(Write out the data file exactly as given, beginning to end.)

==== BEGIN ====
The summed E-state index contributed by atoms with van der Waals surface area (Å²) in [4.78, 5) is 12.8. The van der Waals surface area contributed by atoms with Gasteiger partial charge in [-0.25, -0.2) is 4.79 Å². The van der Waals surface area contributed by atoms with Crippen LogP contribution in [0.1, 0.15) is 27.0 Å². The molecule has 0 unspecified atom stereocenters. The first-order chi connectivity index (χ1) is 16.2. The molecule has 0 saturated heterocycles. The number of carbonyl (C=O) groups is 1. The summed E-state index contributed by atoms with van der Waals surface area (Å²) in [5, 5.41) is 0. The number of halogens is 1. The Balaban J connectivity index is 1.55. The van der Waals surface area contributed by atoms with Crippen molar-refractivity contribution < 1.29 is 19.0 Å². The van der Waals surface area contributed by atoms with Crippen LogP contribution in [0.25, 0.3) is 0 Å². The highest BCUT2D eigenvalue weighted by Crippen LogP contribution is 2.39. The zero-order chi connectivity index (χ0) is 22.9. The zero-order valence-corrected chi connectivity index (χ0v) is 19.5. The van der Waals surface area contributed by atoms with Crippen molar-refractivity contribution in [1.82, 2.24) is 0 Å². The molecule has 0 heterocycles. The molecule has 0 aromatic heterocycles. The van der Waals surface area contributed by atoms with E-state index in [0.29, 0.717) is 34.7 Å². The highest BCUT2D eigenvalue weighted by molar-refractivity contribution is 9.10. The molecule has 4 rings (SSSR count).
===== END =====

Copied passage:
The summed E-state index contributed by atoms with van der Waals surface area (Å²) in [4.78, 5) is 12.8. The van der Waals surface area contributed by atoms with Gasteiger partial charge in [-0.25, -0.2) is 4.79 Å². The van der Waals surface area contributed by atoms with Crippen LogP contribution in [0.1, 0.15) is 27.0 Å². The molecule has 0 unspecified atom stereocenters. The first-order chi connectivity index (χ1) is 16.2. The molecule has 0 saturated heterocycles. The number of carbonyl (C=O) groups is 1. The summed E-state index contributed by atoms with van der Waals surface area (Å²) in [5, 5.41) is 0. The number of halogens is 1. The Balaban J connectivity index is 1.55. The van der Waals surface area contributed by atoms with Crippen molar-refractivity contribution < 1.29 is 19.0 Å². The van der Waals surface area contributed by atoms with Crippen LogP contribution in [0.25, 0.3) is 0 Å². The highest BCUT2D eigenvalue weighted by Crippen LogP contribution is 2.39. The zero-order chi connectivity index (χ0) is 22.9. The zero-order valence-corrected chi connectivity index (χ0v) is 19.5. The van der Waals surface area contributed by atoms with Crippen molar-refractivity contribution in [1.82, 2.24) is 0 Å². The molecule has 0 heterocycles. The molecule has 0 aromatic heterocycles. The van der Waals surface area contributed by atoms with E-state index in [0.29, 0.717) is 34.7 Å². The highest BCUT2D eigenvalue weighted by molar-refractivity contribution is 9.10. The molecule has 4 rings (SSSR count).